by David Crary, CNSnews:
The law that bans federal funding for Medicaid coverage of most abortions is now in the spotlight some 40 years after it was passed by Congress, emerging as an election issue in the national debate over the procedure.
First approved in 1976, and renewed annually ever since as part of the congressional appropriations process, the Hyde Amendment makes exceptions in cases of rape or incest, or when a pregnancy endangers a women’s life.
For most of its existence, the amendment had broad bipartisan support in Congress, but that’s now changed. At their recent national convention, Democrats for the first time included in their platform a call for the Hyde Amendment to be repealed. Their presidential nominee, Hillary Clinton, is embracing that stance, even as it risks creating friction within the party.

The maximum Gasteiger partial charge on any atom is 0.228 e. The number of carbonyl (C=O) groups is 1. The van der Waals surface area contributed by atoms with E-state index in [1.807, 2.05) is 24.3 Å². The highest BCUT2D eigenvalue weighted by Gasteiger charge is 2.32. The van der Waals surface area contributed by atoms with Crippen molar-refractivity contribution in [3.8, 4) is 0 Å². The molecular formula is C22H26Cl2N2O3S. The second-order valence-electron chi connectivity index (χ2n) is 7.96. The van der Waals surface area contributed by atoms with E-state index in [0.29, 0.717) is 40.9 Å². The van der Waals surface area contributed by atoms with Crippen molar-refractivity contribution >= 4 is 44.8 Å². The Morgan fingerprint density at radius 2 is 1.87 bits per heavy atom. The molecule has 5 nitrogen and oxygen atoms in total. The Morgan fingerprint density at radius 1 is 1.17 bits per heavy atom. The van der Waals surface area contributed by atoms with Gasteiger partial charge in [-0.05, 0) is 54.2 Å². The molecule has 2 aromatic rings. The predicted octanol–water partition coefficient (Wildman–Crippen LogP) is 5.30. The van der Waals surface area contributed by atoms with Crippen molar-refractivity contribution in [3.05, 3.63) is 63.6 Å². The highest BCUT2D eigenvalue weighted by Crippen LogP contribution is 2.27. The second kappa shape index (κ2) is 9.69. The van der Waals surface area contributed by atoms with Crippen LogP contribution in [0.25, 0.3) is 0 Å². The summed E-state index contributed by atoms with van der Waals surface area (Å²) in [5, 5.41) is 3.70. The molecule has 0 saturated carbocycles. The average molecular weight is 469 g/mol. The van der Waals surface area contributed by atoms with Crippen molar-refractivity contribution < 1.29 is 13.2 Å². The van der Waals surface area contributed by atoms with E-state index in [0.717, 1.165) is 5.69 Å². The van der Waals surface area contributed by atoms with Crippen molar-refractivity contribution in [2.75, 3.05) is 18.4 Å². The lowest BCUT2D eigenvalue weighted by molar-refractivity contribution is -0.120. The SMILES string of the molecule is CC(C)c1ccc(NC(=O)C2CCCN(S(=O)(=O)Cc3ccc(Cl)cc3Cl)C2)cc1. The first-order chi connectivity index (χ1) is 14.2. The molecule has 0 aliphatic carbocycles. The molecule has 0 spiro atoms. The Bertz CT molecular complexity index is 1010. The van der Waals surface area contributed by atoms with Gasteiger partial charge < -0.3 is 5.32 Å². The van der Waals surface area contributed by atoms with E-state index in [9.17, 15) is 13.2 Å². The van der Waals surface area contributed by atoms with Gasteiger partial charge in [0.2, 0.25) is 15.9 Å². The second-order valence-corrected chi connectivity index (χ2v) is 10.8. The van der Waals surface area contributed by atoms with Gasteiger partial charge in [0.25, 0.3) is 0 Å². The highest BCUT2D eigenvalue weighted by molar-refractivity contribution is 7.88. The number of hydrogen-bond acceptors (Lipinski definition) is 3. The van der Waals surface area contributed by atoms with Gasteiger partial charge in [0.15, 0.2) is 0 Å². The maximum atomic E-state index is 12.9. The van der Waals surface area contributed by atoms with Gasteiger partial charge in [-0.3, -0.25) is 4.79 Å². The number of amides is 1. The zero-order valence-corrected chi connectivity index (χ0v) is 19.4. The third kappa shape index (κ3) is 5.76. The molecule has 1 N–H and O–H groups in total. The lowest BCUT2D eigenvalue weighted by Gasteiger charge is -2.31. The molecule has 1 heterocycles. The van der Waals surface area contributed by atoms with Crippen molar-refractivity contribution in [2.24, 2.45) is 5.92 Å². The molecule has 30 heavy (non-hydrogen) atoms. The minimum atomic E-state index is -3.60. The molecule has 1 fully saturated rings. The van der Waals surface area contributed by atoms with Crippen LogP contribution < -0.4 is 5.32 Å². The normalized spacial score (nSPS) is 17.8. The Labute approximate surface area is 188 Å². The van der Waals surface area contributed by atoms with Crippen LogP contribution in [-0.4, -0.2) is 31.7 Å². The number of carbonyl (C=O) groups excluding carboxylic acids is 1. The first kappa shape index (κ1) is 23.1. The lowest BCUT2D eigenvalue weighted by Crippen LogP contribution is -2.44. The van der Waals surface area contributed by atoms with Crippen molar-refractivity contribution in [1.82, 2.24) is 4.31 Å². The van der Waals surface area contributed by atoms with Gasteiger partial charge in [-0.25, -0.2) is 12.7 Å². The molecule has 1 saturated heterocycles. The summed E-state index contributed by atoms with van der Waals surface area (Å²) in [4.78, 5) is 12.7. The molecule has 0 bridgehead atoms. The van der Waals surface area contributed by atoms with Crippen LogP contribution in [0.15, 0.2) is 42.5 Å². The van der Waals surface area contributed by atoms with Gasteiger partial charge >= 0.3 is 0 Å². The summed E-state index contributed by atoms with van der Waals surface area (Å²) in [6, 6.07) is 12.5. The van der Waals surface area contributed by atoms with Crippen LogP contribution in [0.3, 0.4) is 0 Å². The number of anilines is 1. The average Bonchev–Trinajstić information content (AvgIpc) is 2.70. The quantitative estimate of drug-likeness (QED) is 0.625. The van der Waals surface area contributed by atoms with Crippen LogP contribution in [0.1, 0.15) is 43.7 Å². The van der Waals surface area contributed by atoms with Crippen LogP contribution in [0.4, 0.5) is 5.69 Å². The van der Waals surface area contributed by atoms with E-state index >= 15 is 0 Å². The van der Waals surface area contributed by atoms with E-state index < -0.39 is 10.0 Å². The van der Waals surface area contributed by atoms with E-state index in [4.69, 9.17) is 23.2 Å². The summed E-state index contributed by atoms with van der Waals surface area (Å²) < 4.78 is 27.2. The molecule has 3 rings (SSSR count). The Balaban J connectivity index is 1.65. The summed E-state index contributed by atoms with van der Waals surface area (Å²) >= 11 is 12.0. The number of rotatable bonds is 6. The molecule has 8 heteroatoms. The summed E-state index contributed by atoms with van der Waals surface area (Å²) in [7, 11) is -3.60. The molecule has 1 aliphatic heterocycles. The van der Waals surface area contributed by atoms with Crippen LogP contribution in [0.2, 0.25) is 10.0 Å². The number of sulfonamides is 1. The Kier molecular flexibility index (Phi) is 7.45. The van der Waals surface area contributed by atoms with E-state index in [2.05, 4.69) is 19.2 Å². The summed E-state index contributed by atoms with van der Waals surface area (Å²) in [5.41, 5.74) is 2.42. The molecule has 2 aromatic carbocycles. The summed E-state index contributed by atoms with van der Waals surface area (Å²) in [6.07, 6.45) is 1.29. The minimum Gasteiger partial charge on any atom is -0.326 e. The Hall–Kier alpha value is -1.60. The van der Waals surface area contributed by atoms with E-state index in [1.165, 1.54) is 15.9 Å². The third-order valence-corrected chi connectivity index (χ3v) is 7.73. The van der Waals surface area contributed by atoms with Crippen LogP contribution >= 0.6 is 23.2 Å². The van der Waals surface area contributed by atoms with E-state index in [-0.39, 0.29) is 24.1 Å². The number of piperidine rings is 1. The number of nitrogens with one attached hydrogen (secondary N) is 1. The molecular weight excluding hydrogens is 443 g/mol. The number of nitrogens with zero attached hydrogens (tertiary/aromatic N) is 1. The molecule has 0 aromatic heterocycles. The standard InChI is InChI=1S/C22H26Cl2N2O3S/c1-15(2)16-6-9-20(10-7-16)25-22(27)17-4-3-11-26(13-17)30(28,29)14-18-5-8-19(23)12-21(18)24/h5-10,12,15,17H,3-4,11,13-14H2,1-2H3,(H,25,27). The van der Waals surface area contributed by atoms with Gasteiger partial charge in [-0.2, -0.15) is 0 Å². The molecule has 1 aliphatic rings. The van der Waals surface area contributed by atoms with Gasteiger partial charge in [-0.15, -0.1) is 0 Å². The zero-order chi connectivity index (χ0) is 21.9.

The amendment’s supporters depict it as essential in ensuring that taxpayers who oppose abortion do not have to subsidize it. Critics assail the policy as discriminatory, making it difficult for low-income women to obtain a legal medical procedure that’s readily accessible for more affluent women.
“Access to abortion shouldn’t depend on your zip code, and it shouldn’t depend on your pocketbook,” said Nancy Northup, president of the Center for Reproductive Rights.
For now, repeal of the Hyde Amendment is a long-term goal, not an imminent likelihood. Even if Clinton wins, Democrats would need improbably large gains in Congress to have a chance of ending the policy during her first term.
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